College is the perfect time to establish passive income. Creating a small, simple source of automatic income can provide the beer money necessary to enjoy the semester. And, it can pay huge dividends down the road.

Passive income is money that you earn on a regular basis without doing that much work (ideally, it’s one large investment of time that requires only a little maintenance afterward). Passive income used to mean a huge investment of both time and money, one of which, college students don’t have. But it doesn’t take renting property or earning music royalties to make passive income anymore. All it takes is a very simple business idea that “runs itself” (most likely, actually, it’ll be run by computers). I have two sources. It took a weekend.

It’s great to start some passive income in college because it’s a time in your life where you’ve got “time off.” It’s harder to do this kind of thing when you have a regular 9-5 because it requires a big initial investment of time, especially if you want to make something really bulletproof. In fact, turn it into an independent study and get some class credit for your creation.

It’s also a great project in college because once you set this thing up, it can presumably run for the rest of your life – 80 years of earning a dollar per day makes almost $30,000. Throw that into an account earning 5% at the end of each month and you’ll have almost $400,000 after 80 years.

The most important part is your actual idea. It needs to incorporate automatic marketing, an automatic way of delivering a product and a way to make money on it. The simplest one to wrap your head around is a website. People find the content online somewhere, visit the site, and click an ad. But the more effective you can be about getting someone to click that ad is the real trick. And if your site is dependent on your maintaining it regularly (a blog), then you’re still working for money. The goal is to do no work – let the site run itself. Looking at some examples will help.

Search-suckers

I’ve put together two single-serving sites that simply answer relatively frequently-searched queries: the price of a stamp and the cost of tuition at UCLA. (Look at that anchor text work its magic!) After building a little search engine clout, these sites come up in tons of long-tail searches even when they’ve been out-maneuvered by a few other articles/sites in the keywords I’m shooting for.

The price of a stamp plus a few ads. Simplicity is key. When people click through to get their answer they have two choices: hit the “back” button (not very user-friendly) or click on an ad. It’s no mistake that UCLA has the largest applicant pool of any college in the nation. And it’s no mistake that people who search for the price of a stamp online are also likely to buy some postage online. These are a few ways they garner traffic and clicks.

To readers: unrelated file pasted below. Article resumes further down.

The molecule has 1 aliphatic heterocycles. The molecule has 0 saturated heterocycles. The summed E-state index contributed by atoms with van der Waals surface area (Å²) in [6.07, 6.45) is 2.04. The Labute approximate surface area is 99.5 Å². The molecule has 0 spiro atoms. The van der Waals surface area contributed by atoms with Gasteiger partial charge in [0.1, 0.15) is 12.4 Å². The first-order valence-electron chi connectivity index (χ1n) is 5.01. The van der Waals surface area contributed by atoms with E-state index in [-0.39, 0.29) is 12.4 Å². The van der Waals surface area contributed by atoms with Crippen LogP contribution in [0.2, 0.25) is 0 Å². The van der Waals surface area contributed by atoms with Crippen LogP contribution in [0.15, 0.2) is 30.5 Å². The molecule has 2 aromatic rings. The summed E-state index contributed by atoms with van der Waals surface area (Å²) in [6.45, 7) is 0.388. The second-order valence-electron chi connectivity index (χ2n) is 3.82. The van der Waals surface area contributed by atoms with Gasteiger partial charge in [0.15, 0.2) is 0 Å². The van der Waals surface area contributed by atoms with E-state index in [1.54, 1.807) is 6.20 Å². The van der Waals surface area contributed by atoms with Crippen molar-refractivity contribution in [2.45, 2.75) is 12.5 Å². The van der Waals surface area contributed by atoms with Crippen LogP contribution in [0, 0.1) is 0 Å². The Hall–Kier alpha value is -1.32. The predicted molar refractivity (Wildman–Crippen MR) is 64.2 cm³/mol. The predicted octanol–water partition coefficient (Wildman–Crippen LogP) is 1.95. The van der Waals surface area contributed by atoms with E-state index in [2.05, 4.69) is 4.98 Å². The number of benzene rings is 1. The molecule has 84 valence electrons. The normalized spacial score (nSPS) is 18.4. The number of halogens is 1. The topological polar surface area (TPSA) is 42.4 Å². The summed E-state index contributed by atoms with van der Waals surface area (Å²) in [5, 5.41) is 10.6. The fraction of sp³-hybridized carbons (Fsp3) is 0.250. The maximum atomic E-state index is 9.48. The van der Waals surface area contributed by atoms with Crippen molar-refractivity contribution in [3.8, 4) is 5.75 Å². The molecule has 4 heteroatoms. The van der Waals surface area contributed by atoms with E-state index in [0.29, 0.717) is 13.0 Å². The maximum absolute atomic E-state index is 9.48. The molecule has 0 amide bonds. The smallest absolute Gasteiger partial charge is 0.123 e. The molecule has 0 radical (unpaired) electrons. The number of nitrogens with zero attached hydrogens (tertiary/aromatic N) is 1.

They’re not cash cows, but they do decently well for a small investment. Any static site about a simple subject can pay dividends.

Digital downloads

In Tim Ferriss’s book, The 4-Hour Workweek, he talks about slightly more involved forms of passive income that involve drop-shipping and customer service reps in India. Offering a digital download leans a little more in that direction. It takes more time, money and maintenance, but it could earn you a lot more money.

Pick a product you can offer – this’ll take some soul-searching. It could be an MP3 of fart sounds or a PDF about brewing booze in your dorm. It could be a how-to video about unwrapping a Starburst in your mouth. It should be just unique enough where there’s almost no competition and just popular enough to attract an audience.

Set up a basic site. I highly recommend using PayLoadz to do your distribution. They handle all the billing and downloading infrastructure and it’s free if you don’t make that many sales in a given month. If you want to go print, you might try MagCloud, which does the same thing but with actual printing presses. Pick a marketing option that runs itself after some testing (probably AdWords). These are just a few of the many automated tools that remove humans from the process.

A buddy of mine who’s gone the download direction is Walt Ribiero with ForOrchestra. He composes popular songs for orchestras, puts a video of it on YouTube and the MP3 on iTunes. He updates it regularly, but if he felt so inclined, he could leave it as-is. The catalogue of music will keep generating income as long as people are searching for it. Listening to “Poker Face” 10 years from now may be considered high crime, but Walt will still be making a few bucks off of his orchestral cover.

Got the picture? All it takes is a great idea and some clever automation – put as much time in as you can sacrifice. Here are the three elements to keep in mind:

  • automatic marketing
  • automatic delivery
  • monetization

And if not, you can still make money without doing any work by signing up for work-study.

[lead image via Misterteacher]